A. What Format Should the Credit Union Use for Retaining Records?

NCUA does not recommend a particular format for record retention. If the credit union stores records on microfilm, microfiche, or in an electronic format, the stored records must be accurate, reproducible and accessible to an NCUA examiner. If records are stored on the credit union premises, they should be immediately accessible upon the examiner's request; if records are stored by a third party or off-site, then they should be made available to the examiner within a reasonable time after the examiner's request. The credit union must maintain the necessary equipment or software to permit an examiner to review and reproduce stored records upon request. The credit union should also ensure that the reproduction is acceptable for submission as evidence in a legal proceeding.

B. Who Is Responsible for Establishing a System for Record Disposal?

The credit union's board of directors may approve a schedule authorizing the disposal of certain records on a continuing basis upon expiration of specified retention periods. A schedule provides a system for disposal of records and eliminates the need for board approval each time the credit union wants to dispose of the same types of records created at different times.

C. What Procedures Should a Credit Union Follow When Destroying Records?

The credit union should prepare an index of any records destroyed and retain the index permanently. Destruction of records should ordinarily be carried out by at least two persons whose signatures, attesting to the fact that records were actually destroyed, should be affixed to the listing.

D. What Are the Recommended Minimum Retention Times?

Record destruction may impact the credit union's legal standing to collect on loans or defend itself in court. Since each state can impose its own rules, it is prudent for a credit union to consider consulting with local counsel when setting minimum retention periods. A record pertaining to a member's account that is not considered a vital record may be destroyed once it is verified by the supervisory committee. Individual Share and Loan Ledgers should be retained permanently. Records, for a particular period, should not be destroyed until both a comprehensive annual audit by the supervisory committee and a supervisory examination by the NCUA have been made for that period.

E. What Records Should Be Retained Permanently?

1. Official records of the credit union that should be retained permanently are:

(a) Charter, bylaws, and amendments.

(b) Certificates or licenses to operate under programs of various government agencies, such as a certificate to act as issuing agent for the sale of U.S. savings bonds.

2. Key operational records that should be retained permanently are:

(a) Minutes of meetings of the membership, board of directors, credit committee, and supervisory committee.

(b) One copy of each financial report, NCUA Form 5300 or 5310, or their equivalent, and the Credit Union Profile report, NCUA Form 4501, or its equivalent as submitted to NCUA at the end of each quarter.

(c) One copy of each supervisory committee comprehensive annual audit report and attachments.

(d) Supervisory committee records of account verification.

(e) Applications for membership and joint share account agreements.

(f) Journal and cash record.

(g) General ledger.

(h) Copies of the periodic statements of members, or the individual share and loan ledger. (A complete record of the account should be kept permanently.)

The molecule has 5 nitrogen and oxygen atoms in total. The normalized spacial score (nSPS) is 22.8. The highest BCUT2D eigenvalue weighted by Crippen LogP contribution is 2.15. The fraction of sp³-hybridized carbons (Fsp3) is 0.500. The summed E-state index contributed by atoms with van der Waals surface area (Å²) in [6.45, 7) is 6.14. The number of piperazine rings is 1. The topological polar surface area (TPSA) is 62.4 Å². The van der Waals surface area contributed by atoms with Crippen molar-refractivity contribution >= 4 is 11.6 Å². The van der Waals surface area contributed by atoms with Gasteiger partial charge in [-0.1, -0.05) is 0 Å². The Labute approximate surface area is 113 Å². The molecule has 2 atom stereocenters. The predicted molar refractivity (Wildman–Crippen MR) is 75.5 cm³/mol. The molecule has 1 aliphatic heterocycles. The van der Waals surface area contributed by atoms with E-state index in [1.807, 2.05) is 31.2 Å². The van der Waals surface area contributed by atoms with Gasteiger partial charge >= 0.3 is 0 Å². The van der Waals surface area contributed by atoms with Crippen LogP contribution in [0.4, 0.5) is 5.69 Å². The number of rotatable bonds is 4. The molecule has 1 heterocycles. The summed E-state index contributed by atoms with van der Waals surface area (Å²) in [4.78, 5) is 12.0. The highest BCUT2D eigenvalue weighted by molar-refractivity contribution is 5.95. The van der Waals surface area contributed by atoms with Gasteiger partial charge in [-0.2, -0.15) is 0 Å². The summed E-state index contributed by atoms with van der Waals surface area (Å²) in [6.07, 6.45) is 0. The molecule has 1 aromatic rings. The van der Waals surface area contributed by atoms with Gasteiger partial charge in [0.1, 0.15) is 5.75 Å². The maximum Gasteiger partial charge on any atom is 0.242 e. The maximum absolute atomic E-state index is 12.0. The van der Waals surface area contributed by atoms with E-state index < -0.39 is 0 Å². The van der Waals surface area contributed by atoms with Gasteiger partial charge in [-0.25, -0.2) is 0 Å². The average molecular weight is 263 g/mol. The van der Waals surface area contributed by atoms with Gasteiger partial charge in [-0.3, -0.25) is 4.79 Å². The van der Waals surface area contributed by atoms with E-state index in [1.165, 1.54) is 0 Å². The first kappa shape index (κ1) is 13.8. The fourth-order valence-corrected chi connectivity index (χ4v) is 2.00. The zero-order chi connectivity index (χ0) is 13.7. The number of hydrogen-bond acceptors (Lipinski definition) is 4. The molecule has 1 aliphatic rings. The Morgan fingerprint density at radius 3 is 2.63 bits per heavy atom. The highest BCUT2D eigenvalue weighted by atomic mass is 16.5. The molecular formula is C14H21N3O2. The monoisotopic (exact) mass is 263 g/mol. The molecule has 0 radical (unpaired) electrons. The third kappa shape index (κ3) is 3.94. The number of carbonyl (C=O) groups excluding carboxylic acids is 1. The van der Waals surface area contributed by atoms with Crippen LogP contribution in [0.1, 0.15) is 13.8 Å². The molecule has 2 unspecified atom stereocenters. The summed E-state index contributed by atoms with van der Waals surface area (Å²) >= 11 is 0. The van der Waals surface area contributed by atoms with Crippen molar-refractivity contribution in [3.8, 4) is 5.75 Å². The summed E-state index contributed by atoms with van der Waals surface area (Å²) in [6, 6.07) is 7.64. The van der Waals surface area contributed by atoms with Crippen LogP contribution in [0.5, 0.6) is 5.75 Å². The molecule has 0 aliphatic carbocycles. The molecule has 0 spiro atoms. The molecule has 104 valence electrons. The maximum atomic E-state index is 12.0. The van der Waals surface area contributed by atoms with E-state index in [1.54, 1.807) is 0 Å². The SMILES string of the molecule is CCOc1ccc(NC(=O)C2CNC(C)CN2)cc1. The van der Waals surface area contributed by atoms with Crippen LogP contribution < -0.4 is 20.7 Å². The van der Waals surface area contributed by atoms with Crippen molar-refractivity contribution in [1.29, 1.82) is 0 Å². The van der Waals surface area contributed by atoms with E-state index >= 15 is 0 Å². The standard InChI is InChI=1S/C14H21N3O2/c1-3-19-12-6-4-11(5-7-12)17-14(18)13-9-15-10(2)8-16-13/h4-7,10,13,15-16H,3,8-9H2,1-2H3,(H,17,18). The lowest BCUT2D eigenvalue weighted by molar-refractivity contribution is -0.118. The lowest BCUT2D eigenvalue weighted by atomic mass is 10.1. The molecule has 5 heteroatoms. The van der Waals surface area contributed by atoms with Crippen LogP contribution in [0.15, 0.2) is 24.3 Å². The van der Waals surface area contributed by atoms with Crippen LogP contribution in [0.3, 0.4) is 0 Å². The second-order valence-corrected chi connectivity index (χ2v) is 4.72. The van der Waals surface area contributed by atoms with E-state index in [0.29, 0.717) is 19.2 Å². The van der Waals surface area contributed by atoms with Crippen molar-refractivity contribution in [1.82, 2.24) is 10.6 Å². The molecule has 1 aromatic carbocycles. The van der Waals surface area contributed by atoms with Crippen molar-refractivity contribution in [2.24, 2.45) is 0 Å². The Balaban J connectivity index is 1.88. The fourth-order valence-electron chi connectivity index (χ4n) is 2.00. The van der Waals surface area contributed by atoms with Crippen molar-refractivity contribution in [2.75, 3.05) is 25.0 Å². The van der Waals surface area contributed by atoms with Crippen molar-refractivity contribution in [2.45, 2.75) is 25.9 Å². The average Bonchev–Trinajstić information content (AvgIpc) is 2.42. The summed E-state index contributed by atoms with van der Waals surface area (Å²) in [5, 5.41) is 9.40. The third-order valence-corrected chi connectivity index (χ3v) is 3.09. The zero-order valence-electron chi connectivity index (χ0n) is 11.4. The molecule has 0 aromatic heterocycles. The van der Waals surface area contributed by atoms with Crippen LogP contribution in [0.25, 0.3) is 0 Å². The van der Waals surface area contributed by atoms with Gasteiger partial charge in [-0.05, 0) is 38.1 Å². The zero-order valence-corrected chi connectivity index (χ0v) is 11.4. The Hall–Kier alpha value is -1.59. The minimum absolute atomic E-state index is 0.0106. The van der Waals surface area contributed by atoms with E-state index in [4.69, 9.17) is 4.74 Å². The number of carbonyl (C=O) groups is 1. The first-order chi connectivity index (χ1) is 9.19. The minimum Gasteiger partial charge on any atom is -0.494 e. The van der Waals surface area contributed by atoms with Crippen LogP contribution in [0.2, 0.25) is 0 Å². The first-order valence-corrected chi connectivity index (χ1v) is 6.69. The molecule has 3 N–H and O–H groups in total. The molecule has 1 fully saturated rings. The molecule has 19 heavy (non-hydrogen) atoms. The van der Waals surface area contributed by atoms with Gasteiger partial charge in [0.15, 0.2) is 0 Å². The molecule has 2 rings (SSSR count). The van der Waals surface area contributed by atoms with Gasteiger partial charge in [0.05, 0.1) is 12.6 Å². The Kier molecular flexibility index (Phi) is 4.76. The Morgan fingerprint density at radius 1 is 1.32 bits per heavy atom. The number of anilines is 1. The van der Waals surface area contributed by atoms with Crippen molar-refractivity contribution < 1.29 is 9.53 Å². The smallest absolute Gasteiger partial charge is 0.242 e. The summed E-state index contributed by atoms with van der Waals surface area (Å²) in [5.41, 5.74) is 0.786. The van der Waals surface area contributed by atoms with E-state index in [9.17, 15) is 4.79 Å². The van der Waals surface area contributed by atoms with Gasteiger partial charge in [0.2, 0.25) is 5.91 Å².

(i) Bank reconcilements.

(j) Listing of records destroyed.

F. What Records Should a Credit Union Designate for Periodic Destruction?

Any record not described above is appropriate for periodic destruction unless it must be retained to comply with the requirements of consumer protection regulations. Periodic destruction should be scheduled so that the most recent of the following records are available for the annual supervisory committee audit and the NCUA examination. Records that may be periodically destroyed include:

(a) Applications of paid off loans.

(b) Paid notes.

(c) Various consumer disclosure forms, unless retention is required by law.

(d) Cash received vouchers.

(e) Journal vouchers.

(f) Canceled checks.

(g) Bank statements.

(h) Outdated manuals, canceled instructions, and nonpayment correspondence from the NCUA and other governmental agencies.

[66 FR 40579, Aug. 3, 2001, as amended at 74 FR 35769, July 21, 2009]

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Appendix B to Part 749—Catastrophic Act Preparedness Guidelines

Credit unions often look to NCUA for guidance on preparing for a catastrophic act. While NCUA has minimal regulation in this area,1 as an aid to credit unions it is publishing this appendix of suggested guidelines. It is recommended that all credit unions develop a program to prepare for a catastrophic act. The program should be developed with oversight and approval of the board of directors. It is recommended the program address the following five elements:

1See 12 CFR 748.1(b) concerning a FICU's reporting of any catastrophic act that occurs at its office to its regional director and 12 CFR 749.3 concerning the location of a FICU's vital records center to avoid the simultaneous loss of both sets of records in the event of disaster.

(1) A business impact analysis to evaluate potential threats;

(2) A risk assessment to determine critical systems and necessary resources;

(3) A written plan addressing:

i. Persons with authority to enact the plan;

ii. Preservation and ability to restore vital records;

iii. A method for restoring vital member services through identification of alternate operating location(s) or mediums to provide services, such as telephone centers, shared service centers, agreements with other credit unions, or other appropriate methods;

iv. Communication methods for employees and members;

v. Notification of regulators as addressed in 12 CFR 748.1(b);

vi. Training and documentation of training to ensure all employees and volunteer officials are aware of procedures to follow in the event of destruction of vital records or loss of vital member services; and

vii. Testing procedures, including a means for documenting the testing results.

(4) Internal controls for reviewing the plan at least annually and for revising the plan as circumstances warrant, for example, to address changes in the credit union's operations; and

(5) Annual testing.

[72 FR 42274, Aug. 2, 2007, as amended at 77 FR 71085, Nov. 29, 2012]